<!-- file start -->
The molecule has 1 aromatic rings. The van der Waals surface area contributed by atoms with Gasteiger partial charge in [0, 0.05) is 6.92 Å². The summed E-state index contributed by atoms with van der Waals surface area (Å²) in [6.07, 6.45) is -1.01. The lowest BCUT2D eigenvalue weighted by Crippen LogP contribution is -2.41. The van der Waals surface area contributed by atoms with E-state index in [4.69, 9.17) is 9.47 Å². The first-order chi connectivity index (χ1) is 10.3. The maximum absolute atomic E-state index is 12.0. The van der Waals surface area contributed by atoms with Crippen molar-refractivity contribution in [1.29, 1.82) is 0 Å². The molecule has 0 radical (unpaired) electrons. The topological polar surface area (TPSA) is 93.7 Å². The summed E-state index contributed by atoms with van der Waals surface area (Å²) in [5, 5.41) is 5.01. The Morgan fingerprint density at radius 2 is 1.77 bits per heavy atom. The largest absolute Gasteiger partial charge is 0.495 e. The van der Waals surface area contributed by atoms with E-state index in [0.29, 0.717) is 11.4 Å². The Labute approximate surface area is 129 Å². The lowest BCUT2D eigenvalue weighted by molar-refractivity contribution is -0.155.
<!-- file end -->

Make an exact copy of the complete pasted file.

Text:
The molecule has 1 aromatic rings. The van der Waals surface area contributed by atoms with Gasteiger partial charge in [0, 0.05) is 6.92 Å². The summed E-state index contributed by atoms with van der Waals surface area (Å²) in [6.07, 6.45) is -1.01. The lowest BCUT2D eigenvalue weighted by Crippen LogP contribution is -2.41. The van der Waals surface area contributed by atoms with E-state index in [4.69, 9.17) is 9.47 Å². The first-order chi connectivity index (χ1) is 10.3. The maximum absolute atomic E-state index is 12.0. The van der Waals surface area contributed by atoms with Crippen molar-refractivity contribution in [1.29, 1.82) is 0 Å². The molecule has 0 radical (unpaired) electrons. The topological polar surface area (TPSA) is 93.7 Å². The summed E-state index contributed by atoms with van der Waals surface area (Å²) in [5, 5.41) is 5.01. The Morgan fingerprint density at radius 2 is 1.77 bits per heavy atom. The largest absolute Gasteiger partial charge is 0.495 e. The van der Waals surface area contributed by atoms with E-state index in [0.29, 0.717) is 11.4 Å². The Labute approximate surface area is 129 Å². The lowest BCUT2D eigenvalue weighted by molar-refractivity contribution is -0.155.